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» Film-Tech Forum   » Operations   » Ground Level   » AMC Entertainment CEO Open to Allowing Texting in Some Theaters (Page 1)

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Author Topic: AMC Entertainment CEO Open to Allowing Texting in Some Theaters
Jason McMillan
Film Handler

Posts: 68
From: Houston, TX, USA
Registered: Dec 2009

 - posted 04-14-2016 08:44 AM      Profile for Jason McMillan   Email Jason McMillan   Send New Private Message       Edit/Delete Post 
So AMC is looking in to allowing either certain sections or certain auditoriums where Millennials can use their phone during the movie. What is wrong with Millennials that they can't put their phone away for 2 hours? I swear, if there ever were a major war, Millennials would try to win it with Twitter.

Adam Aron has been head of AMC Entertainment for less than four months, but in that short time he’s already orchestrated one of the most significant deals in the country’s history. In February, AMC announced that it has an agreement to buy Carmike, propelling it from being the second-biggest exhibitor in the country to the world’s top movie theater chain.

Aron has a diverse resume, having been head of Starwood Hotels and Resorts, CEO and co-owner of the Philadelphia 76ers basketball team, chairman and CEO of Vail Resorts and president and CEO of Norwegian Cruise Line. But in an industry dominated by lifers, he is a newcomer to the exhibition space.

That’s giving him a willingness to experiment. He’s pushing to expand AMC’s food options, bolster its loyalty program and market more aggressively. Some moves may ruffle feathers. In a bid to attract younger, smartphone savvy consumers, Aron said he was open to making some theaters texting and mobile device-friendly.

That may make him unpopular. When Regal Entertainment CEO Amy Miles mused in 2012 that theaters should consider experimenting with relaxing cellphone bans, the blowback was intense.

Aron sat down with Variety during CinemaCon, the annual exhibition trade show unfolding this week in Las Vegas, to discuss the planned merger with Carmike, ticketing advances and Screening Room, the controversial start-up that wants to debut movies in the home the same day they hit theaters.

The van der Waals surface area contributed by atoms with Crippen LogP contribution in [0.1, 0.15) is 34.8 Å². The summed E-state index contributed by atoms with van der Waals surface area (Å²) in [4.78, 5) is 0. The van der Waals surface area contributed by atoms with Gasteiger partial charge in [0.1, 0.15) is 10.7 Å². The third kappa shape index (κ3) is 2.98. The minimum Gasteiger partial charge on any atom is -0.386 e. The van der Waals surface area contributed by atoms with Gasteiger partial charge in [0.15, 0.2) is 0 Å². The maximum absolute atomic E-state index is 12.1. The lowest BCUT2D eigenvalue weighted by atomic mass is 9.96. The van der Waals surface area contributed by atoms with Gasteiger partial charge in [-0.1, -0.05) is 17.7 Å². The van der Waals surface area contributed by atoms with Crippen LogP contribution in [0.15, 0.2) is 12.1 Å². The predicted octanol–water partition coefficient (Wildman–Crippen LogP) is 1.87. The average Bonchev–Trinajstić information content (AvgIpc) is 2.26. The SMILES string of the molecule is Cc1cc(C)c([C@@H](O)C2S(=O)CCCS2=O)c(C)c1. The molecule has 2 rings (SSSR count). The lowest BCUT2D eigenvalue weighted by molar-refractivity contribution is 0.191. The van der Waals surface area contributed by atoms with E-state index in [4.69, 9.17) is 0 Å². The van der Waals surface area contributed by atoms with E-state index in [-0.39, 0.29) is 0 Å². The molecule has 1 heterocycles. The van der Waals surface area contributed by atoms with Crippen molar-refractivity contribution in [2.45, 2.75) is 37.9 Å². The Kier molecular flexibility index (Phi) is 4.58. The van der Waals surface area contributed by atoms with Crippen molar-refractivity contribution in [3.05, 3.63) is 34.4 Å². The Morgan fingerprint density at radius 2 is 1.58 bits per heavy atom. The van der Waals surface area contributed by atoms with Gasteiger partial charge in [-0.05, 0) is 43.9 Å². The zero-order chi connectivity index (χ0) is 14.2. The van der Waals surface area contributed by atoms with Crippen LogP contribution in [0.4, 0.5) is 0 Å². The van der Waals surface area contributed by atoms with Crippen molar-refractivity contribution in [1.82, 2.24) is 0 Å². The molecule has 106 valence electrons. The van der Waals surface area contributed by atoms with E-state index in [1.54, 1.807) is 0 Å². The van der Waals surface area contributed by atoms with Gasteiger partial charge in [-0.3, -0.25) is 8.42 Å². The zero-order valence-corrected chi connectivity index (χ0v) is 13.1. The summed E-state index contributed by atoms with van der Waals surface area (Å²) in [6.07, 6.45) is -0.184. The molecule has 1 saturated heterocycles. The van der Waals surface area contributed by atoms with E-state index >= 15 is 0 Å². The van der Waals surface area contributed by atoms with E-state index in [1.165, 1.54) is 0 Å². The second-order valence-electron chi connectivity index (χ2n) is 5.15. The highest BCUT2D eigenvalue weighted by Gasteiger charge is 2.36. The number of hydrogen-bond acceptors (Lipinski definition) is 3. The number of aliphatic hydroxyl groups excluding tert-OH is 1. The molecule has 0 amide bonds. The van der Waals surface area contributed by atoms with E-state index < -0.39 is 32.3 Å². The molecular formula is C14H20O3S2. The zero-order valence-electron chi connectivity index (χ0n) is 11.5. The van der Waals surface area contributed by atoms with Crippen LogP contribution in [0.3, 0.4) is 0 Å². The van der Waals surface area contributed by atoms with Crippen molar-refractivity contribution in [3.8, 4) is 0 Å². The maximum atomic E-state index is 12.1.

You’ve worked in a number of different industries, but you’re new to exhibition. What perspective do you bring?

Coming in fresh, it seems like there’s lots of opportunity to propel revenues or to give consumers better experiences. AMC has been a leader in that regard for a few years now, but I think we will pick up even more of a reputation for that going forward. Already, having been here a couple of months, I know we can step up our marketing activity in a big way. The food that we serve in our theaters can be much more exciting than the current stable of chicken tenders, hot dogs, pizza, in addition to the standard soda and popcorn and candy. A lot of change is possible in this industry for the betterment of our shareholders and our customers.

Marketing costs money. Why do you think it’s worth the expense?

Next year, assuming the Carmike acquisition is consummated, AMC is going to have in the neighborhood of $4 billion worth of revenue. It’s almost irresponsible for a company with $4 billion worth of revenue on the line not to aggressively market. That’s one of the things that can ensure that the $4 billion comes in, and that’s one of the things that can ensure that more than $4 billion comes in. We wouldn’t be spending for additional marketing if we didn’t think we’d be driving big revenue gains.

Are there particular demographics that you plan to target with your marketing?

We ought to be looking at three things. People who are already interested in movies and maybe in a big way, where if we up our game, we could get them to come to more movies. That’s one of the reasons to have a better loyalty program with bigger, broader participation, because loyalty programs work. We can convince people who think they are seeing the most movies they can possibly see to go to more movies.

The second is market share we can take from our competitors if we market AMC better than they market their theaters.